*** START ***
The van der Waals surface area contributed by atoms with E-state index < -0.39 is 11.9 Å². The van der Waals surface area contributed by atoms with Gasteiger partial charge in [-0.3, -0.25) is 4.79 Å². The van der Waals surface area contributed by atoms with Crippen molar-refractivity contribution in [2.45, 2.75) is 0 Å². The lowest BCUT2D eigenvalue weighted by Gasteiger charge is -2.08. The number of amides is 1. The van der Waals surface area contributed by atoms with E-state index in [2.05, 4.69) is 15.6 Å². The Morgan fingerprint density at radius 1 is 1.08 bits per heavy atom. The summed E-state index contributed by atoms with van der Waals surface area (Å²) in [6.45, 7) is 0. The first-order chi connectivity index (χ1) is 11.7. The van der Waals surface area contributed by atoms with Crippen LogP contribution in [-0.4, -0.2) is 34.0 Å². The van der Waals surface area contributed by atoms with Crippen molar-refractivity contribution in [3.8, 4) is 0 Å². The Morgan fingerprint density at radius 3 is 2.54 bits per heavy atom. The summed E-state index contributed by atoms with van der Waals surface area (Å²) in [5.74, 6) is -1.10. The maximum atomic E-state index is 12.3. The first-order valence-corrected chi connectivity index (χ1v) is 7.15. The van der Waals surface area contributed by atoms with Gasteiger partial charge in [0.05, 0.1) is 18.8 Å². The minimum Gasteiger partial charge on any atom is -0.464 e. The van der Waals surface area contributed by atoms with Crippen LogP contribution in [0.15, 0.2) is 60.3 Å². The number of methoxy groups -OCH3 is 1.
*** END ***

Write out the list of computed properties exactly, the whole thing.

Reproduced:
The van der Waals surface area contributed by atoms with E-state index < -0.39 is 11.9 Å². The van der Waals surface area contributed by atoms with Gasteiger partial charge in [-0.3, -0.25) is 4.79 Å². The van der Waals surface area contributed by atoms with Crippen molar-refractivity contribution in [2.45, 2.75) is 0 Å². The lowest BCUT2D eigenvalue weighted by Gasteiger charge is -2.08. The number of amides is 1. The van der Waals surface area contributed by atoms with E-state index in [2.05, 4.69) is 15.6 Å². The Morgan fingerprint density at radius 1 is 1.08 bits per heavy atom. The summed E-state index contributed by atoms with van der Waals surface area (Å²) in [6.45, 7) is 0. The first-order chi connectivity index (χ1) is 11.7. The van der Waals surface area contributed by atoms with Crippen LogP contribution in [-0.4, -0.2) is 34.0 Å². The van der Waals surface area contributed by atoms with Crippen molar-refractivity contribution in [3.8, 4) is 0 Å². The Morgan fingerprint density at radius 3 is 2.54 bits per heavy atom. The summed E-state index contributed by atoms with van der Waals surface area (Å²) in [5.74, 6) is -1.10. The maximum atomic E-state index is 12.3. The first-order valence-corrected chi connectivity index (χ1v) is 7.15. The van der Waals surface area contributed by atoms with Gasteiger partial charge in [0.05, 0.1) is 18.8 Å². The minimum Gasteiger partial charge on any atom is -0.464 e. The van der Waals surface area contributed by atoms with Crippen LogP contribution in [0.15, 0.2) is 60.3 Å². The number of methoxy groups -OCH3 is 1.